When I launched ActionSA I spoke about the idea of the good, law-abiding and hard-working majority in our country, the people who form the majority and yet have been silenced by our politics.
No event could capture the essence of this notion more than the Clicks saga that unfolded this week.
The vast majority of South Africans recognise that the adverts were deeply insensitive in a country that lives with the pain of racial inequality from our unjust past. Most South Africans would not deny that the adverts demeaned black people by advancing the idea that black identity is inferior to white identity.
As someone who has worked for 38 years in the hair care and beauty industry, particularly trying to advance the idea of pride in black beauty, there is no doubt that these adverts were horrific and required accountability.
Instead what we, the reasonable majority of people in South Africa, witnessed was anarchy. The EFF’s decision to close down Clicks stores, intimidate shoppers and workers and damage property was no less counter-productive than the adverts themselves.
What we must learn to understand as the majority of our country, is that neither the designers of those adverts nor those who violently closed the stores, speak on our behalf or serve our interests with their actions.
The adverts set back our already stalled progress to heal the wounds of our past by ensuring that all South Africans are treated with dignity. Those who close stores, intimidate workers and damage property do harm to the image of our country and our economy. Most of all, these actions by ridiculous and radical minorities hurt the majority of reasonable, law-abiding and good people of our country.
The timing of the news that our GDP shrunk by 51% from the second quarter of last year to the second quarter of this year could not have been more appropriate. We face the prospects of unemployment rising above 50%, businesses closing and a massive tax shortfall. The economic consequences of all this will be more devastating for many of our people living with extreme poverty.
This is a time when we need to project a more positive image of our country to signify an economic turnaround, something which lends confidence to the world that South Africa is reforming and is open for business.
When the world, prospective investors and monetary agencies see the images of stores being chained shut, workers being intimidated and petrol bombs exploding at shop entrances, they see an altogether different country.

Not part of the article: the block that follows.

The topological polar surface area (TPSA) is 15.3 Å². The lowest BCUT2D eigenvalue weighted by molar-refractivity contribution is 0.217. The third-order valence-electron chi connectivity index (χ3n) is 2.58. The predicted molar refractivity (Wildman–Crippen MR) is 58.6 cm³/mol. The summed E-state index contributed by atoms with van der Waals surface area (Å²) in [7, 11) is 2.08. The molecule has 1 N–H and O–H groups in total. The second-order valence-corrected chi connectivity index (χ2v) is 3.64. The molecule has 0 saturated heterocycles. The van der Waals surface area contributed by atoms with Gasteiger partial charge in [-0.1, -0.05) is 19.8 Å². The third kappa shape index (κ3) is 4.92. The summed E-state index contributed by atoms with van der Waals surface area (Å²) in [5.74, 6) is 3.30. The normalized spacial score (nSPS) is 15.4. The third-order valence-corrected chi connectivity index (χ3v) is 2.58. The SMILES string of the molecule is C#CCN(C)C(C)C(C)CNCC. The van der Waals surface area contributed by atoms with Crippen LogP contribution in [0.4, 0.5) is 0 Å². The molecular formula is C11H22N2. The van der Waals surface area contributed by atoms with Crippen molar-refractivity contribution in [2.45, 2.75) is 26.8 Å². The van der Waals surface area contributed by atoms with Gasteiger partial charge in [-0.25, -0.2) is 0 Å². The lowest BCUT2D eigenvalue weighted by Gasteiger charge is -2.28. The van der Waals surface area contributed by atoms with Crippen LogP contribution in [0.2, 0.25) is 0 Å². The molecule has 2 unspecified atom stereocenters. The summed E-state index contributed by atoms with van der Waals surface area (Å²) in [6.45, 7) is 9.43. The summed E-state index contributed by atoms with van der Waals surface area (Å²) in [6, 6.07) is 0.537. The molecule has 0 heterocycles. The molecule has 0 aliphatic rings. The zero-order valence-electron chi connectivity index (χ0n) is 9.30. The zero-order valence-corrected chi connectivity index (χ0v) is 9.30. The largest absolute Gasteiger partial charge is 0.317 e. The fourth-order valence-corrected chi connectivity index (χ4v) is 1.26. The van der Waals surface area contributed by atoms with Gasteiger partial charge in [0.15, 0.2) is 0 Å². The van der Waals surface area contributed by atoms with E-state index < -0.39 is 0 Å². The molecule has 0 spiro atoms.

What they see is a country that does not exercise rights and protections through its institutions, which were heralded with our Constitution. They see lawlessness, anarchy and a country where law enforcement stands back and does nothing while crimes are committed in their presence. They see frightened workers and patrons being intimidated for the actions of people far removed in corporate headquarters.
The majority of South Africans would view the necessary recourse to those adverts as residing with institutions such as the SA Human Rights Commission and the Equality Court – both with considerable powers and a good track record of holding offenders to account.
Most of us would observe the remedial steps taken by Clicks and, should they be deemed inadequate, exercise our consumers power to shop elsewhere.
We have to begin asking ourselves some very serious questions as the majority in our country. Are we comfortable with either those adverts or the anarchist behaviour of the EFF speaking on our behalf?
Are we comfortable to live with the repercussions of a more divided country and even lower image of our economy? What do we stand to benefit from the malicious destruction of property and by extension our economy? How are we, as a society, hoping to guarantee people’s right to dignity when we allow businesses to be shut down and our people being barred from work?
There is no dignity in people being unemployed and unable to provide for themselves and their families.
Why are we silent in the face of such lunacy? Better yet, the most silent person in our country is President Cyril Ramaphosa who has again failed to provide any leadership when it was needed.
It is time for us to end our silence and being spoken for by obscene, extreme and radical minorities.
The Penny Sparrows, Adam Catzavelos and designers of these adverts do not speak on our behalf. Neither should those who damage property, petrol bomb stores and intimidate innocent workers and shoppers.
As much as we are working to put in place a political alternative in South Africa that will bring hope and prosperity to all of its people, the silent majority in our country needs to speak up and ensure that these minorities who derail our national project are seen for what they are – minorities.
* Mashaba is president of ActionSA